• COMM-G 201: Introduction to Communication Theory 3 credits
  • COMM-G 310: Introduction to Communication Research 3 credits

Capstone Experience (3 credits)

  • COMM-G 480: Senior Capstone in Communication Studies 3 credits

Major Elective courses (21 credits)

The remaining 21 credits may be selected from any of the courses offered in Communication Studies, as long as departmental degree requirements are met. Students are strongly encouraged to develop their plan of study in consultation with their academic advisor and department mentor early to ensure a coherent program which meets their goals.

Communications Studies BA/MA

The Department of Communication Studies is proposing to offer a five-year Dual BA/MA in Applied Communication, similar to programs currently offered within the School of Liberal Arts (i.e., Economics, Philosophy, Political Science) as well as other schools at IUPUI (i.e., Electrical and Computer Engineering). These programs help in recruiting well-qualified undergraduates at IUPUI by giving them an opportunity to obtain an advanced degree with only one additional year of study. In addition to potentially increasing enrollments in our Masters program, it gives our best undergraduate students the opportunity and incentive to take more challenging courses in their senior year.

The Dual BA/MA in Applied Communication, which will be available to Communication Studies majors only, allows students to complete a BA and an MA in five years instead of six. The program will consist of three years of undergraduate coursework, a fourth year of combined undergraduate and graduate coursework, and a fifth year of exclusively graduate coursework.

This accelerated track offers students a way to complete an MA degree with less time and less cost,  creating greater appeal for students and helping make IUPUI competitive with other MA programs in the state that offer funding to MA students. The opportunity to earn an MA in Applied Communication in just one extra year also poises students to be more competitive in an increasingly competitive job market. In addition, the accelerated program has the potential to reduce costs for the Department and the School because it reduces the amount of graduate funding required to support MA students.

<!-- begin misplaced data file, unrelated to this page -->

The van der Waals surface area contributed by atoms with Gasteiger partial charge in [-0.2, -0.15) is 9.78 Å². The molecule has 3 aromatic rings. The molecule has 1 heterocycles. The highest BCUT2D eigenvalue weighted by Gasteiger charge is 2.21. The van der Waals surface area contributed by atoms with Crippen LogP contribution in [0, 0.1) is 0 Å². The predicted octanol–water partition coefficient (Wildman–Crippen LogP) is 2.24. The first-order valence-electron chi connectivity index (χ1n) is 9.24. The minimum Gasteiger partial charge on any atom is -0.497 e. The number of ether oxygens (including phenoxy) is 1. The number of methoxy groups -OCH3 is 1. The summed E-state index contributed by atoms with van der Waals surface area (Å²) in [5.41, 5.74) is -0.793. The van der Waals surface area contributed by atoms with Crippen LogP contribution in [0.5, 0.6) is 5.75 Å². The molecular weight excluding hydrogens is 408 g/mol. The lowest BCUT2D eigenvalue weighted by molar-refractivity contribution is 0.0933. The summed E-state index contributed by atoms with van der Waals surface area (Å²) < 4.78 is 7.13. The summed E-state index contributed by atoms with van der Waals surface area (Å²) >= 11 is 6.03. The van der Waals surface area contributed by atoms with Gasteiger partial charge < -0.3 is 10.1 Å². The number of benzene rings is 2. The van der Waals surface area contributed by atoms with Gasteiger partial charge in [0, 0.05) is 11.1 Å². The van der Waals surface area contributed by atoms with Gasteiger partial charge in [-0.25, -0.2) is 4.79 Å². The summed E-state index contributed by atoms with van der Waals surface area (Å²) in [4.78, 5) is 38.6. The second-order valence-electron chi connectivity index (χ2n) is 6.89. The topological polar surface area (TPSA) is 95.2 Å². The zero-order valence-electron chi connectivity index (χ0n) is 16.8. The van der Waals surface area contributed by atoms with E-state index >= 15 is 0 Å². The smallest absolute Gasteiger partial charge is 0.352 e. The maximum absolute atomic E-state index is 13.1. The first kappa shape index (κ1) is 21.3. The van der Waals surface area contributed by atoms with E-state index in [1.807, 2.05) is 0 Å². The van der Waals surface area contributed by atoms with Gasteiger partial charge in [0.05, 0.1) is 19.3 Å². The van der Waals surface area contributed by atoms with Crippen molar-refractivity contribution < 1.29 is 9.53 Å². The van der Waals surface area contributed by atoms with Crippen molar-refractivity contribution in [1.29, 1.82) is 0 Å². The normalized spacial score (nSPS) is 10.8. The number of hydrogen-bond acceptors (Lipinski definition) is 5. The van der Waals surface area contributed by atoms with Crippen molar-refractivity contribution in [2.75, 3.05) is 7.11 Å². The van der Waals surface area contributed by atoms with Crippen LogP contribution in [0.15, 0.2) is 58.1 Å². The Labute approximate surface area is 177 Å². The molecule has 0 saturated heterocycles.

To summarize, the dual BA/MA program offers the following advantages:
• It can be implemented using existing faculty resources and currently-offered courses.
• It offers the potential to grow both undergraduate and graduate programs.
• It provides enhanced incentive for students to maintain high academic performance.
• It leads to a graduate degree in only one extra year.
• It reduces the costs of graduate education to the Department, students, and the School.


• Qualified students may apply for the program in the second semester of their junior year. To be eligible to apply, students should have completed at least 60 credit hours overall and 12 hours in the major, including the 9-hour core (G100, G201, and G310). They should have a minimum GPA of 3.3 overall and a 3.5 in their major coursework.
• As part of the application process, students are required to submit 2 faculty letters of recommendation (at least 1 from a member of the IUPUI Department of Communication Studies faculty) and a single-authored writing sample.
• If students maintain at least a B average in all of the grad courses taken during their senior year, they will automatically be allowed to continue in the MA program, and the graduate courses completed during their senior year would double count towards completion of the MA requirements.

Program Structure

• Students accepted into the program will be able to take up to 15 hours of graduate courses in COMM during their senior year. During the senior year, students will be required to take COMM-C500 (Advanced Communication Theory) and COMM-C501 (Quantitative Research Methods). In addition, students may enroll in up to 9 additional hours of 500-level COMM classes. These courses will count  towards the student’s BA. (NOTE: All courses counting to the BA major must be completed with a grade of C or higher).